In May 2019, the College Board announced plans to create an “adversity score,” a socio-economic number based on fifteen factors including neighborhood, crime rate, and poverty levels, that would “better inform” colleges and universities as to a student’s background. The adversity score wouldn’t change or influence a student’s SAT score. Now (August 2019), according to the Associated Press, that one score idea was “a mistake.”
David Coleman, College Board’s chief executive, said in an interview with The Associated Press that some also wrongly worried the tool would alter the SAT results.
“The idea of a single score was wrong,” he said. “It was confusing and created the misperception that the indicators are specific to an individual student.”
Instead of one score, the College Board will instead provide a revised tool called “Landscape.” It will provide a series of points from both the College Board and government sources.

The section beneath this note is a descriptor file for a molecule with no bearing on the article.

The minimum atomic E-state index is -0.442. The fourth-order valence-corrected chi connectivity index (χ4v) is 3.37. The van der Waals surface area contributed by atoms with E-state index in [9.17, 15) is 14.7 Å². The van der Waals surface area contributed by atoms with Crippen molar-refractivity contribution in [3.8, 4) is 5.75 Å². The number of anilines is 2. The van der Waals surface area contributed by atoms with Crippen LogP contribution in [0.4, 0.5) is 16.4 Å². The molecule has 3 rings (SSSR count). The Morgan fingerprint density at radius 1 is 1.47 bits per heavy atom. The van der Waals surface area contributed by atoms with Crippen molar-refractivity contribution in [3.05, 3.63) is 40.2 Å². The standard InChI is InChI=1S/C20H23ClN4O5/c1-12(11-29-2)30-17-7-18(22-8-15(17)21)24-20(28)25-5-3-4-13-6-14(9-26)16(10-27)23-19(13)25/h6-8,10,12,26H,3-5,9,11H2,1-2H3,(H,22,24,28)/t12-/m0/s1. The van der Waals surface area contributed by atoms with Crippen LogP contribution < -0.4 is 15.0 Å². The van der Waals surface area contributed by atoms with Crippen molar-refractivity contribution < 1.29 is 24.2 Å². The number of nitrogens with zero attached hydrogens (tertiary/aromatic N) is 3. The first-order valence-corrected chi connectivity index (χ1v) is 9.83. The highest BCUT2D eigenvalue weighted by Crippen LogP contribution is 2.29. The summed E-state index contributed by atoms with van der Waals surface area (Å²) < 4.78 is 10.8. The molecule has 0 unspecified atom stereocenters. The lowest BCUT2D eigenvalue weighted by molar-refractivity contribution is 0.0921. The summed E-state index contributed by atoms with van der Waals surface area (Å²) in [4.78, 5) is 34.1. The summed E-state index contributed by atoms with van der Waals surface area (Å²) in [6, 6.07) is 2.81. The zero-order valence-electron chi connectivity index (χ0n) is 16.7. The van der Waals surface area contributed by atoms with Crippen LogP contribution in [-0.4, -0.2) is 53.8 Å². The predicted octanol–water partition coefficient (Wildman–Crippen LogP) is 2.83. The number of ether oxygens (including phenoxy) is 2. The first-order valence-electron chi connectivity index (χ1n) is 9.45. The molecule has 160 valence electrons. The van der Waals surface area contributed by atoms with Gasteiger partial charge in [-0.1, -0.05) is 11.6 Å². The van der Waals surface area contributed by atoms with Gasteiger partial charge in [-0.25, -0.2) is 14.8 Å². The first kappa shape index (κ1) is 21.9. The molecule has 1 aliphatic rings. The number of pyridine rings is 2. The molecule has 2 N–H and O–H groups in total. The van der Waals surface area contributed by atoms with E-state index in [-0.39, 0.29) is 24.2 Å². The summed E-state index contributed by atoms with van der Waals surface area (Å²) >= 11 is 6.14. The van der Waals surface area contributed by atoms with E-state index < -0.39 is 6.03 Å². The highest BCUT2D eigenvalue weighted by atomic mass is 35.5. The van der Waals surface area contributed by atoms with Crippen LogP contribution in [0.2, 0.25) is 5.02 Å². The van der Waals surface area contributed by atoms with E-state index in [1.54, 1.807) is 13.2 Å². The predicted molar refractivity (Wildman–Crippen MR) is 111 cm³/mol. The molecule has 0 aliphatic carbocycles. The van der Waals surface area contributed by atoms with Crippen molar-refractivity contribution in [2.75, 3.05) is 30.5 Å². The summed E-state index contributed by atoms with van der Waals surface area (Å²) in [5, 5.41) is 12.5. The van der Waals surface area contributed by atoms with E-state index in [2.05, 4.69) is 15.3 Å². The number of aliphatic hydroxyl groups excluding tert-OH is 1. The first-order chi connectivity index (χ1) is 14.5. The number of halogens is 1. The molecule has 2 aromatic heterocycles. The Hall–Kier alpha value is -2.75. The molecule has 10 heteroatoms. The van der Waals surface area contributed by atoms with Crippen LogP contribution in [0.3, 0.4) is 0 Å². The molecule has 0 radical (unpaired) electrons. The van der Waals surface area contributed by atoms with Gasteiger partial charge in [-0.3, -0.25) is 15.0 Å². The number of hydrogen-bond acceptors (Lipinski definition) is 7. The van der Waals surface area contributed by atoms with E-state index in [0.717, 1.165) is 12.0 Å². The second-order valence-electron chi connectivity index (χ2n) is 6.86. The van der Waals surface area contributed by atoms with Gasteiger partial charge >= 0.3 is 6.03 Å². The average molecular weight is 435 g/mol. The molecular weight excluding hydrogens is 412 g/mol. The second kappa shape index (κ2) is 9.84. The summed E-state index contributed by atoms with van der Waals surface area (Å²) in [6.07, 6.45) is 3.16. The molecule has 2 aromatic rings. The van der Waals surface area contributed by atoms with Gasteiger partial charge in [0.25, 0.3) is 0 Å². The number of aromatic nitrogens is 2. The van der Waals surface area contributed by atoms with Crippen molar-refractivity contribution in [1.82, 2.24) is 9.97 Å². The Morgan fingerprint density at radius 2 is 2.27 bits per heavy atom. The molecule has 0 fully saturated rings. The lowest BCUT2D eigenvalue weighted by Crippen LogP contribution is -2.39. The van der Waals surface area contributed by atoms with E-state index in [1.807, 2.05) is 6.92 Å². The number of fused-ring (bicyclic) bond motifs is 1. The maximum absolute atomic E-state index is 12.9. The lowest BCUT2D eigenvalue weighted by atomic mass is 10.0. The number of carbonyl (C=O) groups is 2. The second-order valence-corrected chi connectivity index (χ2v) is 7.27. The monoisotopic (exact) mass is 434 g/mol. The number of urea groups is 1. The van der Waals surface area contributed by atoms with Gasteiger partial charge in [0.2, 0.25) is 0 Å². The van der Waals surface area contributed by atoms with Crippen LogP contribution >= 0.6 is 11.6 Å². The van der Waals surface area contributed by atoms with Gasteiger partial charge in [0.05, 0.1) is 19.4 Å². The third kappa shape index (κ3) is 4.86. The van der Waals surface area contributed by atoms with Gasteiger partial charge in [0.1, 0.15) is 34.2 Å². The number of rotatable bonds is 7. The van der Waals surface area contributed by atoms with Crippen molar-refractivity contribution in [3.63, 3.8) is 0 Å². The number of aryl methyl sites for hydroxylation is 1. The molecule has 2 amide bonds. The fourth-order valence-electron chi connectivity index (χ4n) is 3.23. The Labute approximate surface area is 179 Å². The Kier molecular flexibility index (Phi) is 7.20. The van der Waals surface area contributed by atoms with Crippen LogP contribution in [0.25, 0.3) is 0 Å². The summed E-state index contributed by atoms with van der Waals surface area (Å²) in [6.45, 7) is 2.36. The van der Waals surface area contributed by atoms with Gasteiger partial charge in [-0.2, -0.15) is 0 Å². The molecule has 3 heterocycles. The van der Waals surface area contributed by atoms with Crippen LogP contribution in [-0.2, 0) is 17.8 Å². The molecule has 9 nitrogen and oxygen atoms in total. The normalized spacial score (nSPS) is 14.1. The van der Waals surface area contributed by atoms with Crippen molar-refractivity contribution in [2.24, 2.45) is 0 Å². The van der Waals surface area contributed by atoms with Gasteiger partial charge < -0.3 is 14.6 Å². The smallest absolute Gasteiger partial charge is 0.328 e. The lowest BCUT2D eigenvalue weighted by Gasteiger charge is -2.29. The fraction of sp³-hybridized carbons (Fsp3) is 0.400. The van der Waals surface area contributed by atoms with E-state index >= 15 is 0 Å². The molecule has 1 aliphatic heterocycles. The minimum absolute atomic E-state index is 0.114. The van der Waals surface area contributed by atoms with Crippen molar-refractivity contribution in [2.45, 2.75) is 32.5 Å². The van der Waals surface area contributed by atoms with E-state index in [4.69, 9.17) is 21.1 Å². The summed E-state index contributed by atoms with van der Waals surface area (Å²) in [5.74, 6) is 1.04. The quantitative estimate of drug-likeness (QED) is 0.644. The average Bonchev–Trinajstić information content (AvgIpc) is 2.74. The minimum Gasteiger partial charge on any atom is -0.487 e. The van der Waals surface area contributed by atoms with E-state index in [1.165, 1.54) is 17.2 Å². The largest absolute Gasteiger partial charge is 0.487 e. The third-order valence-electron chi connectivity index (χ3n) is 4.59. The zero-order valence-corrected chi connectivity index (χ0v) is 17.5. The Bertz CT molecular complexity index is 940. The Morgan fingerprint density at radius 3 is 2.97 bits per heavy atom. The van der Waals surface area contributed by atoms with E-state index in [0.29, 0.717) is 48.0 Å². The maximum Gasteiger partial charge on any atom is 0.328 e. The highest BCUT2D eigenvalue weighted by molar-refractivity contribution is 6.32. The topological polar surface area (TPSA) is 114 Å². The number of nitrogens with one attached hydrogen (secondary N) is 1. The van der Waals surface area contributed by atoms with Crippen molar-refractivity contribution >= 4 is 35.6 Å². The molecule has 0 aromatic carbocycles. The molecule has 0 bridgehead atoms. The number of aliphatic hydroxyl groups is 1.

They include whether the student’s school is in a rural, suburban or urban location, the size of the school’s senior class, the percentage of students eligible for free- and reduced-price lunch, and participation and performance in college-level Advanced Placement courses at the school. Admissions officers also will see a range of test scores at the school to show where the applicant’s falls, as well as information like the median family income, education levels and crime rates in the student’s neighborhood.
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